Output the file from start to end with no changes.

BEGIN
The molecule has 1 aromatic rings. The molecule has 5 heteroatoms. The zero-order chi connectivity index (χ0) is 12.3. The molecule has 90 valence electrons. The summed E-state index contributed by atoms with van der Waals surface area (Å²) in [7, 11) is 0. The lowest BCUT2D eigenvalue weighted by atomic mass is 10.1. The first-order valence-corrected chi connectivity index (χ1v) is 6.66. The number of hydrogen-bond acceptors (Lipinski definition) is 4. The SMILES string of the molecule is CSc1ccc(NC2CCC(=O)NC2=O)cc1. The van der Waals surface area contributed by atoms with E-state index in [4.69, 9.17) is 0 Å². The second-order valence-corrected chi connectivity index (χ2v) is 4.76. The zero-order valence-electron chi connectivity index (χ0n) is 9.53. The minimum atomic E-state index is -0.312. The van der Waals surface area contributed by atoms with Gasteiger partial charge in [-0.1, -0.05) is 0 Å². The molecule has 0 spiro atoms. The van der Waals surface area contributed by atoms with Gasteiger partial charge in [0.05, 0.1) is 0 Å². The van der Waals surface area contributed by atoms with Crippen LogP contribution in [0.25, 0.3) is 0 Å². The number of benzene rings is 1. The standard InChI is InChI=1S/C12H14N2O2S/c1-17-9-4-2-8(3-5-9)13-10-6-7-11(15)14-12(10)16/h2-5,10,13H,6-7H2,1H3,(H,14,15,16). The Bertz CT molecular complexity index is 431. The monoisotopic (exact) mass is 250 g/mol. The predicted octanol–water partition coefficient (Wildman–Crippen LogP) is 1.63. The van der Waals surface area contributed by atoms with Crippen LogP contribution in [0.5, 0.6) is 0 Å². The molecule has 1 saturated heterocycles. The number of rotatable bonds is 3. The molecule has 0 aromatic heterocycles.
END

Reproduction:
The molecule has 1 aromatic rings. The molecule has 5 heteroatoms. The zero-order chi connectivity index (χ0) is 12.3. The molecule has 90 valence electrons. The summed E-state index contributed by atoms with van der Waals surface area (Å²) in [7, 11) is 0. The lowest BCUT2D eigenvalue weighted by atomic mass is 10.1. The first-order valence-corrected chi connectivity index (χ1v) is 6.66. The number of hydrogen-bond acceptors (Lipinski definition) is 4. The SMILES string of the molecule is CSc1ccc(NC2CCC(=O)NC2=O)cc1. The van der Waals surface area contributed by atoms with E-state index in [4.69, 9.17) is 0 Å². The second-order valence-corrected chi connectivity index (χ2v) is 4.76. The zero-order valence-electron chi connectivity index (χ0n) is 9.53. The minimum atomic E-state index is -0.312. The van der Waals surface area contributed by atoms with Gasteiger partial charge in [-0.1, -0.05) is 0 Å². The molecule has 0 spiro atoms. The van der Waals surface area contributed by atoms with Gasteiger partial charge in [0.05, 0.1) is 0 Å². The van der Waals surface area contributed by atoms with Crippen LogP contribution in [0.25, 0.3) is 0 Å². The number of benzene rings is 1. The standard InChI is InChI=1S/C12H14N2O2S/c1-17-9-4-2-8(3-5-9)13-10-6-7-11(15)14-12(10)16/h2-5,10,13H,6-7H2,1H3,(H,14,15,16). The Bertz CT molecular complexity index is 431. The monoisotopic (exact) mass is 250 g/mol. The predicted octanol–water partition coefficient (Wildman–Crippen LogP) is 1.63. The van der Waals surface area contributed by atoms with Crippen LogP contribution in [0.5, 0.6) is 0 Å². The molecule has 1 saturated heterocycles. The number of rotatable bonds is 3. The molecule has 0 aromatic heterocycles.